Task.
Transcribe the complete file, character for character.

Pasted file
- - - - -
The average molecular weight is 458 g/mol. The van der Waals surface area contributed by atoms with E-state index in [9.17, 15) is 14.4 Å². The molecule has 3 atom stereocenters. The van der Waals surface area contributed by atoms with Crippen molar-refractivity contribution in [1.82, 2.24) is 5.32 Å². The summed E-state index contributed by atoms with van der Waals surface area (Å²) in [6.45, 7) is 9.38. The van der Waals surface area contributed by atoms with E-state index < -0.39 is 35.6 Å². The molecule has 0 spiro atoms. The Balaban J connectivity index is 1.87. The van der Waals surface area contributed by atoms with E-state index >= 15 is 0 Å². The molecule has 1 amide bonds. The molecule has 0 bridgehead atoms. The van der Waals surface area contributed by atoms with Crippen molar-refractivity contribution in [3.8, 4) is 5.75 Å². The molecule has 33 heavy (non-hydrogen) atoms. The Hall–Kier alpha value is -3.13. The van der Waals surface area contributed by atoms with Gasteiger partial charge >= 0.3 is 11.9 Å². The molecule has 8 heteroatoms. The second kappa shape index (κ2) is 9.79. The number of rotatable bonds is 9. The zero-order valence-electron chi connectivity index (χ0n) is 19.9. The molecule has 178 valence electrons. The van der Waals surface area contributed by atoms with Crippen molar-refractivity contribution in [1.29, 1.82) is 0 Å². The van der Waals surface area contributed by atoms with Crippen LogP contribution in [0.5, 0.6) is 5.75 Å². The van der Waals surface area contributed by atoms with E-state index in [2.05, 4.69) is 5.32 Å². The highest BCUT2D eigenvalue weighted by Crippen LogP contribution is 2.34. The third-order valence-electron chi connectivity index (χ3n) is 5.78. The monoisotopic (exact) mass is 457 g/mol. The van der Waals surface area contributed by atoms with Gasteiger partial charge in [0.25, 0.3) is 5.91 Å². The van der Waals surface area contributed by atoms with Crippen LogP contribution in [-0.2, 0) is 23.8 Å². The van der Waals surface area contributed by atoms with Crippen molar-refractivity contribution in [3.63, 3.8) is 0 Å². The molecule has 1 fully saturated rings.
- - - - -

The average molecular weight is 458 g/mol. The van der Waals surface area contributed by atoms with E-state index in [9.17, 15) is 14.4 Å². The molecule has 3 atom stereocenters. The van der Waals surface area contributed by atoms with Crippen molar-refractivity contribution in [1.82, 2.24) is 5.32 Å². The summed E-state index contributed by atoms with van der Waals surface area (Å²) in [6.45, 7) is 9.38. The van der Waals surface area contributed by atoms with E-state index < -0.39 is 35.6 Å². The molecule has 0 spiro atoms. The Balaban J connectivity index is 1.87. The van der Waals surface area contributed by atoms with E-state index >= 15 is 0 Å². The molecule has 1 amide bonds. The molecule has 0 bridgehead atoms. The van der Waals surface area contributed by atoms with Crippen molar-refractivity contribution in [3.8, 4) is 5.75 Å². The molecule has 33 heavy (non-hydrogen) atoms. The Hall–Kier alpha value is -3.13. The van der Waals surface area contributed by atoms with Gasteiger partial charge >= 0.3 is 11.9 Å². The molecule has 8 heteroatoms. The second kappa shape index (κ2) is 9.79. The number of rotatable bonds is 9. The zero-order valence-electron chi connectivity index (χ0n) is 19.9. The molecule has 178 valence electrons. The van der Waals surface area contributed by atoms with Crippen molar-refractivity contribution in [1.29, 1.82) is 0 Å². The van der Waals surface area contributed by atoms with Crippen LogP contribution in [0.5, 0.6) is 5.75 Å². The van der Waals surface area contributed by atoms with E-state index in [2.05, 4.69) is 5.32 Å². The highest BCUT2D eigenvalue weighted by Crippen LogP contribution is 2.34. The third-order valence-electron chi connectivity index (χ3n) is 5.78. The monoisotopic (exact) mass is 457 g/mol. The van der Waals surface area contributed by atoms with Gasteiger partial charge in [0.25, 0.3) is 5.91 Å². The van der Waals surface area contributed by atoms with Crippen LogP contribution in [-0.2, 0) is 23.8 Å². The van der Waals surface area contributed by atoms with Crippen molar-refractivity contribution in [3.63, 3.8) is 0 Å². The molecule has 1 fully saturated rings.